Commercial registration and licensing is one of the legal concerns subjected to frequent changes in regulatory governance – and for good reason: It is a key legal instrument in regulating and governing the private sector. In today’s ever-shifting global economy, governments should stay abreast of the needs and desires of the business community, enacting laws that promote and regulate their activities.The preamble of the proclamation – which was ratified in 2007 and has undergone revisions in 2010, 2013 and 2016 – states that the rationale for the changes stems from a desire to improve regulatory oversight of business activities.
To that end, its aim is to put in place a fair, modern and accessible system in the registration, closing loopholes in the previous legislations and working procedures; to attain societal satisfaction and ensure the contribution of the registration system to the economic changes.
Accordingly, there are new issues regulated and some issues have been further clarified and expounded upon in the new law:
Establishment of Holding Companies
The new law has defined a holding company as one that consists of two or more limited liability companies, is issued with a special registration certificate and managed by the holder.
Until now, regulating this issue was largely an issue of business policy, for there was a legal loophole in the previous laws and in the Commercial Code to govern the legal intricacies associated with the operation of holding companies. Though the problem in the Commercial Code is yet to be addressed when the amendment is finalised, the new law has addressed numerous questions: What a holding company means; the need for commercial registration; managing the liabilities of the holding company and its members for third parties; the necessity for keeping annual financial records; notification procedure to the registering authority on termination; and the terms of membership of the holding company.
The registration criteria and further details, however, will be governed by the Council of Ministers. The regulation is expected to cover what information details are required to get special certificate of registration as a holding company.
Though there are many franchise agreements as a matter of ordinary contractual transactions, the lack of a franchise law was one of the regulatory gaps in governing the agreement between the franchiser and franchisee. The new law has given recognition to this relationship subject for the criteria of registration to be detailed by regulation to be issued by the Council of Ministers.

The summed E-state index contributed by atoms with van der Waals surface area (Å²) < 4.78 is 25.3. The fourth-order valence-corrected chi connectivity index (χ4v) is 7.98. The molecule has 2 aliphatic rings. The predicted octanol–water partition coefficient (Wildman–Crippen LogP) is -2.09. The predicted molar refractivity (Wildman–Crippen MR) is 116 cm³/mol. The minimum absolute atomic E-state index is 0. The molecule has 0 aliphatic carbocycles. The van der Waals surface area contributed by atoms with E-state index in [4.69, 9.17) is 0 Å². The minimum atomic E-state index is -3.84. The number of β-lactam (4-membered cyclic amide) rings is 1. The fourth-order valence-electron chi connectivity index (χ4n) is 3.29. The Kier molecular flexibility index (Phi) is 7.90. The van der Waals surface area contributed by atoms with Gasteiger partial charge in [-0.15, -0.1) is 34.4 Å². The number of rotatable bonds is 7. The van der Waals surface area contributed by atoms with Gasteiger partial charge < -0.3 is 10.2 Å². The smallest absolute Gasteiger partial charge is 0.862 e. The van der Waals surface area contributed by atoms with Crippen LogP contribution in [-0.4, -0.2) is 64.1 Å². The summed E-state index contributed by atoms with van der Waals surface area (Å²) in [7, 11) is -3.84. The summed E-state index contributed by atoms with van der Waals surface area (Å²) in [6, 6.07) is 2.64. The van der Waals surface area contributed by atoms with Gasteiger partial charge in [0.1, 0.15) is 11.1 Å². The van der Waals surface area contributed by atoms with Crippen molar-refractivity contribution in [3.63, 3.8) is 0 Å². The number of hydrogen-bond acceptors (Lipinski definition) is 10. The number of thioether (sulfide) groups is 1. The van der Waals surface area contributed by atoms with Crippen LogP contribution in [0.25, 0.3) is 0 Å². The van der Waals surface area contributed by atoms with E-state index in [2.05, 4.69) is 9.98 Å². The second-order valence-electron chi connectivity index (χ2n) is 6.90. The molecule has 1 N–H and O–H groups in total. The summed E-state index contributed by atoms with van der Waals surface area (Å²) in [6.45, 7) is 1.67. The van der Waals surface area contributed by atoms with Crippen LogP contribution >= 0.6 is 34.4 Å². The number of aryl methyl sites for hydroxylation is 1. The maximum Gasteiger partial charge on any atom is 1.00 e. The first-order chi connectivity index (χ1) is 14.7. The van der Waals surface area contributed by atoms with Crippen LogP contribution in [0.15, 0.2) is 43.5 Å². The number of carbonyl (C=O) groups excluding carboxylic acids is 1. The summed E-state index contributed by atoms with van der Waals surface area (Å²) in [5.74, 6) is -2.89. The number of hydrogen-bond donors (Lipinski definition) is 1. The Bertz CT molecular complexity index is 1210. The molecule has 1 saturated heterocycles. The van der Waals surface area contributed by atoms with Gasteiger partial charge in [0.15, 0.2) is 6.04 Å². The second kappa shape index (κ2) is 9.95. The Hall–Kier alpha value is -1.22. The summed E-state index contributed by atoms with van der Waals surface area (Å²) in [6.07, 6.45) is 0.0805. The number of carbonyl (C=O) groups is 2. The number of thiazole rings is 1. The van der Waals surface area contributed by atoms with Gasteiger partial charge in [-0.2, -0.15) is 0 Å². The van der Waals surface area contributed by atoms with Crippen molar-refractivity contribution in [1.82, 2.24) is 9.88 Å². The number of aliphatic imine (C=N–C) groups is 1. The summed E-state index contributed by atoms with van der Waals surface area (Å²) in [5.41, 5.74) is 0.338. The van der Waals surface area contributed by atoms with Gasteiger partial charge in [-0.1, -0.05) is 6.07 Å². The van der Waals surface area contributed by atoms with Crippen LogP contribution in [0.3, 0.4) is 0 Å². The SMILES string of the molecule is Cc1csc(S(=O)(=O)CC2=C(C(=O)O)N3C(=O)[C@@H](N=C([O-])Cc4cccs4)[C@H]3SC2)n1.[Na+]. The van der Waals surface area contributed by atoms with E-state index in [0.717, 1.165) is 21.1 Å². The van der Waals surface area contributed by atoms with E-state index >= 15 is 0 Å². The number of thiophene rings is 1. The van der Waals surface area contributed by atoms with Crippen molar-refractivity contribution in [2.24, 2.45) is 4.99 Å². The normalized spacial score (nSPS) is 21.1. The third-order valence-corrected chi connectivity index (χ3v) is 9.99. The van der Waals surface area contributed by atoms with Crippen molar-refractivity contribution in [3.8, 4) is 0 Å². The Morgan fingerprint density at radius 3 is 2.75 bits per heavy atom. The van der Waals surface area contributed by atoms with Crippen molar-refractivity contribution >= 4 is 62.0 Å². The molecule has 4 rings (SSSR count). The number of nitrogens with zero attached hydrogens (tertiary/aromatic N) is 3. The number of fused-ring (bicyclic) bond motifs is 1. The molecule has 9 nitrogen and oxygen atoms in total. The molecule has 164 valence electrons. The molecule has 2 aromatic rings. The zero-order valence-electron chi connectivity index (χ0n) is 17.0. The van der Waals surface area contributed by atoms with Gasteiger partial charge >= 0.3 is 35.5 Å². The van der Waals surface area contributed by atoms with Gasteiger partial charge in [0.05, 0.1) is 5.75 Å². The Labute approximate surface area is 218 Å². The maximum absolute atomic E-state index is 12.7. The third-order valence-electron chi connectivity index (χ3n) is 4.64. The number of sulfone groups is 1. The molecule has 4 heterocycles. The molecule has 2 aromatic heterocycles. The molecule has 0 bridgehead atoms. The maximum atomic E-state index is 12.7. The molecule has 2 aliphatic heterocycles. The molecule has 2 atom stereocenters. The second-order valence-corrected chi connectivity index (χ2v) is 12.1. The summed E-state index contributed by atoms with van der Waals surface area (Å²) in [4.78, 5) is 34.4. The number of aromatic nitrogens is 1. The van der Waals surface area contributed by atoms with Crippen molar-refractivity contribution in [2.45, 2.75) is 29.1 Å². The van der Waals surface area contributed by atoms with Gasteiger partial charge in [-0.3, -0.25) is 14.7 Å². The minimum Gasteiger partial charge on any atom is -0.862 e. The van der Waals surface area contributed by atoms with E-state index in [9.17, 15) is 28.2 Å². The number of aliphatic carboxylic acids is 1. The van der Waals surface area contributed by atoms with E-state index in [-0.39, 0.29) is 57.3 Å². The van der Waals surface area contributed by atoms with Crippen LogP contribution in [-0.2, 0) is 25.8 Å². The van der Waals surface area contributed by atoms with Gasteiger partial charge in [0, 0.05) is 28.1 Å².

The new law, however, has placed the crux of the relationship between the franchiser and the franchisee. Accordingly, the new law emphasises that the franchisee shall function with the same standards as the franchiser. Clients are entitled as a matter of right to get the same product and service as they would have received from the franchiser.
For the sake of conceptual clarification, the new law has defined a franchise agreement as one between the franchiser and the franchisee to undertake business activities by using the trade name of the known product or service to share the work under the leadership of the owner of the products and the service. The regulation is expected to set the details that will finally allow the country to begin a native franchising market.
Prohibition on Sole Import and Distribution
Sole import and distribution arrangements have existed for years in our commercial system. Though concrete data is not available, there are many businesses operating under the status of sole importer and distributor for one type of product. The new law, however, prohibits this because it incapacitates fair competition in the market and affects the right of consumers to get products with fair quality and price from different suppliers and distributors.
In some cases, however, the Council of Ministers may issue regulations on sectors in which sole importation or distribution may be allowed. The Ministry of Trade may also allow import and export by businesses without import or export licenses. Here, the consideration is public interest issues that may demand products in times of unexpected critical shortage of goods in the market and other similar scenarios.
Obtaining a Business License
The need for wholesale license by importers and manufacturers to sell their imported and manufactured products was a controversial issue. The new law resolves the issue, stating that they don’t need a separate business license to undertake wholesale trading of their own product regarding the retail trade of their manufactured or imported goods. However, in principle importers and manufacturers can’t be engaged in the retail trading of their products.
The Council of Ministers, however, may issue regulations to decide the exceptional conditions whereby manufacturers can sell their products in retail trading. Similarly, taking into consideration the type of the business and the national significance it has, the importer may be allowed to undertake retail trading.
5th Year • November 16 2016 – December 15 2016 • No. 45